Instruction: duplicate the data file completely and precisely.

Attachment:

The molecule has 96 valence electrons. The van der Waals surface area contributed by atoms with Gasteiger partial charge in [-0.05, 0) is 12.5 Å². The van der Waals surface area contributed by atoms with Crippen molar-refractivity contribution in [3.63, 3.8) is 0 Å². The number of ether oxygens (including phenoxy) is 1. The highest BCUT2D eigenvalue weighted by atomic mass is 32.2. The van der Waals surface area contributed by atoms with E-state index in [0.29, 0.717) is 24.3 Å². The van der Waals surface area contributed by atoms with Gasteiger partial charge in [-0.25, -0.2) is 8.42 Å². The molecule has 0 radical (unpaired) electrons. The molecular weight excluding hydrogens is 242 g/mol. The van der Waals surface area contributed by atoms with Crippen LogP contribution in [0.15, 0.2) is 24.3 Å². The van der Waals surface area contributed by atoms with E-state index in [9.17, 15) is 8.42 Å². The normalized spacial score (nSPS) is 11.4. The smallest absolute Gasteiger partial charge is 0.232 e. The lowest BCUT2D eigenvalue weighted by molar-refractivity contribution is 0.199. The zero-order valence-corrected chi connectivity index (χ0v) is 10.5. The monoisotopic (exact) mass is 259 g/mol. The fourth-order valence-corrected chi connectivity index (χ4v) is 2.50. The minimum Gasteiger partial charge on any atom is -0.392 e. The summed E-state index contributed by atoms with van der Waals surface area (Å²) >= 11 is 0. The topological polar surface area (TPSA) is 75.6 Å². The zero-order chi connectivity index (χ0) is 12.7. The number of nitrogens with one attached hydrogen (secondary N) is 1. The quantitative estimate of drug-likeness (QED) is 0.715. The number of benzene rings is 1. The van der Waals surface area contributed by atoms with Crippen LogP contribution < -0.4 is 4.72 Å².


The molecule has 96 valence electrons. The van der Waals surface area contributed by atoms with Gasteiger partial charge in [-0.05, 0) is 12.5 Å². The van der Waals surface area contributed by atoms with Crippen molar-refractivity contribution in [3.63, 3.8) is 0 Å². The number of ether oxygens (including phenoxy) is 1. The highest BCUT2D eigenvalue weighted by atomic mass is 32.2. The van der Waals surface area contributed by atoms with E-state index in [0.29, 0.717) is 24.3 Å². The van der Waals surface area contributed by atoms with Gasteiger partial charge in [-0.25, -0.2) is 8.42 Å². The molecule has 0 radical (unpaired) electrons. The molecular weight excluding hydrogens is 242 g/mol. The van der Waals surface area contributed by atoms with Crippen LogP contribution in [0.15, 0.2) is 24.3 Å². The van der Waals surface area contributed by atoms with E-state index in [9.17, 15) is 8.42 Å². The normalized spacial score (nSPS) is 11.4. The smallest absolute Gasteiger partial charge is 0.232 e. The lowest BCUT2D eigenvalue weighted by molar-refractivity contribution is 0.199. The zero-order valence-corrected chi connectivity index (χ0v) is 10.5. The monoisotopic (exact) mass is 259 g/mol. The fourth-order valence-corrected chi connectivity index (χ4v) is 2.50. The minimum Gasteiger partial charge on any atom is -0.392 e. The summed E-state index contributed by atoms with van der Waals surface area (Å²) >= 11 is 0. The topological polar surface area (TPSA) is 75.6 Å². The zero-order chi connectivity index (χ0) is 12.7. The number of nitrogens with one attached hydrogen (secondary N) is 1. The quantitative estimate of drug-likeness (QED) is 0.715. The number of benzene rings is 1. The van der Waals surface area contributed by atoms with Crippen LogP contribution < -0.4 is 4.72 Å².